Trump and congressional leaders set third meeting over shutdown

President TrumpDonald TrumpTrump hails Arizona Senate for audit at Phoenix rally, slams governor Arkansas governor says it's 'disappointing' vaccinations have become 'political' Watch live: Trump attends rally in Phoenix MORE is slated to meet with congressional leadership at the White House on Wednesday to continue discussions on reopening the government, GOP sources told The Hill on Tuesday.

The meeting will take place one day after a national address Trump is giving Tuesday night making his case for border wall funding.

Lawmakers are expected to gather with administration officials in the Situation Room as parties remain at an impasse over funding for Trump's desired border wall, two leadership aides confirmed. Democratic sources have not confirmed attendance, but top Republicans said Democratic leaders have agreed to attend the meeting.

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Speaker Nancy PelosiNancy PelosiSunday shows preview: Bipartisan infrastructure talks drag on; Democrats plow ahead with Jan. 6 probe House Democrats grow frustrated as they feel ignored by Senate Yellen to Congress: Raise the debt ceiling or risk 'irreparable harm' MORE (D-Calif.), Senate Minority Leader Charles SchumerChuck SchumerMcConnell pushes vaccines, but GOP muddles his message Biden administration stokes frustration over Canada Schumer blasts McCarthy for picking people who 'supported the big lie' for Jan. 6 panel MORE (D-N.Y.) and House Majority Leader Steny HoyerSteny Hamilton HoyerHouse Democrats grow frustrated as they feel ignored by Senate Democrats warn leadership against excluding House from infrastructure talks Ethics panel upholds 0 mask fines against Greene, other GOP lawmakers MORE's (D-Md.) offices did not immediately respond to The Hill's request for comment.

"Another meeting has been scheduled for tomorrow at 3 pm in the Situation Room. Sen. Durbin plans to attend," a source told The Hill.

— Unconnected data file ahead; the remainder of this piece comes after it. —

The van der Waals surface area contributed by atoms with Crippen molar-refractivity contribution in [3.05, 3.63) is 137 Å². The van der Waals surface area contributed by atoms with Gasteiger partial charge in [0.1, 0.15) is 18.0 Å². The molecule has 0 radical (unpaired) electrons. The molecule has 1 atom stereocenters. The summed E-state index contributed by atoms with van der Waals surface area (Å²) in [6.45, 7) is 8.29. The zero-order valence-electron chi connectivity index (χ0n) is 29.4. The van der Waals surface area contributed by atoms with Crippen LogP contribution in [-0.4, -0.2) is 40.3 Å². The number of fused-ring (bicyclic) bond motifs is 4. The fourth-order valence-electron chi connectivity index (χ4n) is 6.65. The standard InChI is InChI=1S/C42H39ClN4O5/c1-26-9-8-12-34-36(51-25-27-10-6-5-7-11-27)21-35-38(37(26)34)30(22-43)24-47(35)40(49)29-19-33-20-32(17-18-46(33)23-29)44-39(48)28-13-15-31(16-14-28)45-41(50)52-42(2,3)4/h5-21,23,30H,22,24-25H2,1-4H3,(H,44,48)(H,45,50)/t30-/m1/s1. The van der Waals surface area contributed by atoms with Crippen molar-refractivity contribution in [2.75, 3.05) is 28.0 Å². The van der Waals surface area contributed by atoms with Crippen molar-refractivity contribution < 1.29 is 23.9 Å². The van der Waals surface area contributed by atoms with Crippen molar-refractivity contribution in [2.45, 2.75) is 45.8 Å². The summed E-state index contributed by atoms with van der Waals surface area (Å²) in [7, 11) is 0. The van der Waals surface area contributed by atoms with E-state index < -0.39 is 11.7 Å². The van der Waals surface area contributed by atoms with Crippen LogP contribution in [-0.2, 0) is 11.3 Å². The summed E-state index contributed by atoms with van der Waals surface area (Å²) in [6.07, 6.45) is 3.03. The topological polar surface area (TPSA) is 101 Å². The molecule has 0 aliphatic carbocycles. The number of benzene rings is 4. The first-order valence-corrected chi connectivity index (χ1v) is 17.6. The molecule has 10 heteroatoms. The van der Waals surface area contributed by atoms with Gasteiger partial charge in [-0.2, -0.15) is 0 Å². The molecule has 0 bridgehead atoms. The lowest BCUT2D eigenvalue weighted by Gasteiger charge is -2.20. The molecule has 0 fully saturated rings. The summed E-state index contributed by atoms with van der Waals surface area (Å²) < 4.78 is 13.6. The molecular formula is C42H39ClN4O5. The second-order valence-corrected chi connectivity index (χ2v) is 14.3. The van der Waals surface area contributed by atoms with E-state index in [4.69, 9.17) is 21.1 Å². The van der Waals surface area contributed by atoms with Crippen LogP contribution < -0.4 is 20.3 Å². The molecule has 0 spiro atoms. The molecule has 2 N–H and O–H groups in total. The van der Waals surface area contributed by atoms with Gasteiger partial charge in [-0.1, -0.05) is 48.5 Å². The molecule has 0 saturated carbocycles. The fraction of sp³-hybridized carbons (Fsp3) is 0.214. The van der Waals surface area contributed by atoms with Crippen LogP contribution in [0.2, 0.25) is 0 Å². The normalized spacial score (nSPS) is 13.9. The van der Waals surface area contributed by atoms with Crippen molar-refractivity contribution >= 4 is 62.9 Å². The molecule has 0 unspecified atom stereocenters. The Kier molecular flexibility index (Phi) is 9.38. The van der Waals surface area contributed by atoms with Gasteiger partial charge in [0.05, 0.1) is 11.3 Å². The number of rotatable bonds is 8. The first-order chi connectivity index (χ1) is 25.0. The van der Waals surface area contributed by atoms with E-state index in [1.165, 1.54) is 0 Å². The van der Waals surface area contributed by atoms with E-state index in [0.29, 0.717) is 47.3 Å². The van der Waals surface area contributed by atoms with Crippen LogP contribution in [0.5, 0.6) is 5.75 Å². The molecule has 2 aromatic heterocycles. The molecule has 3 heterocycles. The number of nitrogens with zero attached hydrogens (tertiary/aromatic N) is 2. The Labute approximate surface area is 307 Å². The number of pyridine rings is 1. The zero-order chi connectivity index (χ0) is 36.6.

Prior to that, the White House said Trump and Vice President Pence would huddle with the Senate GOP at their policy lunch on Capitol Hill on Wednesday.

Recent talks have proven mostly unfruitful, with both sides digging in to their respective positions. Democrats have asserted they will not support Trump's $5.7 billion request for a barrier along the southern border, which has led to the shutdown and stalemate between negotiators.

The Democrat-controlled House passed a continuing resolution last week that would fund the Department of Homeland Security through Feb. 8 and that did not include additional wall funding, as well as a legislative package aimed at funding the remaining government agencies through the end of the fiscal year. The legislation is not expected to be taken up in the upper chamber, as Senate Majority Leader Mitch McConnellAddison (Mitch) Mitchell McConnellHouse Democrats grow frustrated as they feel ignored by Senate Democrats question GOP shift on vaccines Has Trump beaten the system? MORE (R-Ky.) has said he won't bring any funding bills that the president won't sign to the floor. The White House threatened to veto the legislation.

As the government heads into day 19 of the partial shutdown, optimism that negotiators will reach a deal in the near future continues to wane.

"I think they think they’re [Democratic leaders] winning this battle and can hold out longer than the President," one administration official said.

Pence, Homeland Security Secretary Kirstjen NielsenKirstjen Michele NielsenEx-Trump official: 'No. 1 national security threat I've ever seen' is GOP Left-leaning group to track which companies hire former top Trump aides Rosenstein: Zero tolerance immigration policy 'never should have been proposed or implemented' MORE and acting Office of Management and Budget Director Russ Vought also attended a special House GOP conference meeting Tuesday, where they were expected to encourage GOP lawmakers against joining Democrats in voting for the individual spending bills slated to be taken up on the floor later this week.

Trump — who is scheduled to travel to the U.S.-Mexican border on Thursday — is expected to discuss his stance on border security during a prime-time televised address Tuesday evening, where some speculate he may declare a national emergency in order to obtain funding for the wall without congressional approval.

--Updated at 5:55 p.m.